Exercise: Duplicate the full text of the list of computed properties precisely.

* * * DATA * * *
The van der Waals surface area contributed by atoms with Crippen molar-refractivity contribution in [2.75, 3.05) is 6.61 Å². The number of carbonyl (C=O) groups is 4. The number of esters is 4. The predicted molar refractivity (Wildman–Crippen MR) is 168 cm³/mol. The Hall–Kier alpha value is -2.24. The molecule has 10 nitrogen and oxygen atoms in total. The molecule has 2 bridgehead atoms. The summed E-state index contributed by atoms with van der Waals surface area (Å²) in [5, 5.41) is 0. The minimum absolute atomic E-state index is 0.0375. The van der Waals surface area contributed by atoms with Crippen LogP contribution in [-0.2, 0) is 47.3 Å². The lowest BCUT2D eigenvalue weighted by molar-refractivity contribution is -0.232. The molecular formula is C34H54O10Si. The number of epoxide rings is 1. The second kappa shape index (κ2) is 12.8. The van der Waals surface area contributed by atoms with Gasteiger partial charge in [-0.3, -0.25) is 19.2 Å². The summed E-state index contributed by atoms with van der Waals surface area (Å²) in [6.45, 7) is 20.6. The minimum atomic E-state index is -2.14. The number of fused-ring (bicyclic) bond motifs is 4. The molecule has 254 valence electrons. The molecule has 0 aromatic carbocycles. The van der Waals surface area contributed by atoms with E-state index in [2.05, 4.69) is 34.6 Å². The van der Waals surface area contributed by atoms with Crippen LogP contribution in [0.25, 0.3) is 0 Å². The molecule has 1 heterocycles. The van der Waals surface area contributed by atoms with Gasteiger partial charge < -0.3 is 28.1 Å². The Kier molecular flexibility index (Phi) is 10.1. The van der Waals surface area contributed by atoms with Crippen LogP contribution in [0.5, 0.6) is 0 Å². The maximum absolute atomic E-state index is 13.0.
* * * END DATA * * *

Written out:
The van der Waals surface area contributed by atoms with Crippen molar-refractivity contribution in [2.75, 3.05) is 6.61 Å². The number of carbonyl (C=O) groups is 4. The number of esters is 4. The predicted molar refractivity (Wildman–Crippen MR) is 168 cm³/mol. The Hall–Kier alpha value is -2.24. The molecule has 10 nitrogen and oxygen atoms in total. The molecule has 2 bridgehead atoms. The summed E-state index contributed by atoms with van der Waals surface area (Å²) in [5, 5.41) is 0. The minimum absolute atomic E-state index is 0.0375. The van der Waals surface area contributed by atoms with Crippen LogP contribution in [-0.2, 0) is 47.3 Å². The lowest BCUT2D eigenvalue weighted by molar-refractivity contribution is -0.232. The molecular formula is C34H54O10Si. The number of epoxide rings is 1. The second kappa shape index (κ2) is 12.8. The van der Waals surface area contributed by atoms with Gasteiger partial charge in [-0.3, -0.25) is 19.2 Å². The summed E-state index contributed by atoms with van der Waals surface area (Å²) in [6.45, 7) is 20.6. The minimum atomic E-state index is -2.14. The number of fused-ring (bicyclic) bond motifs is 4. The molecule has 254 valence electrons. The molecule has 0 aromatic carbocycles. The van der Waals surface area contributed by atoms with E-state index in [2.05, 4.69) is 34.6 Å². The van der Waals surface area contributed by atoms with Crippen LogP contribution in [0.25, 0.3) is 0 Å². The molecule has 1 heterocycles. The van der Waals surface area contributed by atoms with Gasteiger partial charge < -0.3 is 28.1 Å². The Kier molecular flexibility index (Phi) is 10.1. The van der Waals surface area contributed by atoms with Crippen LogP contribution in [0.5, 0.6) is 0 Å². The maximum absolute atomic E-state index is 13.0.